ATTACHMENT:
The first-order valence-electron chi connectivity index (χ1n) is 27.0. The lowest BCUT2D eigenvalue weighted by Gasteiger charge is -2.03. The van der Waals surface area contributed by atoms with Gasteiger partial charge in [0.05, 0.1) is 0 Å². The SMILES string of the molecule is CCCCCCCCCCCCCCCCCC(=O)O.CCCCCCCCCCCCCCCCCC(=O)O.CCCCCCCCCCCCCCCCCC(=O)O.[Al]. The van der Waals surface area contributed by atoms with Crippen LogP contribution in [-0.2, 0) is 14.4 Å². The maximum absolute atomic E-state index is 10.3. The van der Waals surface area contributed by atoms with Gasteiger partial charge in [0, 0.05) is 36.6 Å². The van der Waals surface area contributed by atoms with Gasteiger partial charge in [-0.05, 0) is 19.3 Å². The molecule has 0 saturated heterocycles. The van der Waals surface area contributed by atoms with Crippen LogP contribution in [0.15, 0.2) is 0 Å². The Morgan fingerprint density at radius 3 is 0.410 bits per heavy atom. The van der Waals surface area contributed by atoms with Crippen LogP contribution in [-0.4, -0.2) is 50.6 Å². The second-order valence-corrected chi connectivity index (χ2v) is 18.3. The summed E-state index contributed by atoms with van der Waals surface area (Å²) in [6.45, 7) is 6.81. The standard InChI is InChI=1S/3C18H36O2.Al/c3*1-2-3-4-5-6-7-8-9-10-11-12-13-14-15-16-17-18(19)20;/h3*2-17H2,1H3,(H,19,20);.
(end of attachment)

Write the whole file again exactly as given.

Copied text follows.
The first-order valence-electron chi connectivity index (χ1n) is 27.0. The lowest BCUT2D eigenvalue weighted by Gasteiger charge is -2.03. The van der Waals surface area contributed by atoms with Gasteiger partial charge in [0.05, 0.1) is 0 Å². The SMILES string of the molecule is CCCCCCCCCCCCCCCCCC(=O)O.CCCCCCCCCCCCCCCCCC(=O)O.CCCCCCCCCCCCCCCCCC(=O)O.[Al]. The van der Waals surface area contributed by atoms with Crippen LogP contribution in [-0.2, 0) is 14.4 Å². The maximum absolute atomic E-state index is 10.3. The van der Waals surface area contributed by atoms with Gasteiger partial charge in [0, 0.05) is 36.6 Å². The van der Waals surface area contributed by atoms with Gasteiger partial charge in [-0.05, 0) is 19.3 Å². The molecule has 0 saturated heterocycles. The van der Waals surface area contributed by atoms with Crippen LogP contribution in [0.15, 0.2) is 0 Å². The Morgan fingerprint density at radius 3 is 0.410 bits per heavy atom. The van der Waals surface area contributed by atoms with Crippen LogP contribution in [-0.4, -0.2) is 50.6 Å². The second-order valence-corrected chi connectivity index (χ2v) is 18.3. The summed E-state index contributed by atoms with van der Waals surface area (Å²) in [6.45, 7) is 6.81. The standard InChI is InChI=1S/3C18H36O2.Al/c3*1-2-3-4-5-6-7-8-9-10-11-12-13-14-15-16-17-18(19)20;/h3*2-17H2,1H3,(H,19,20);.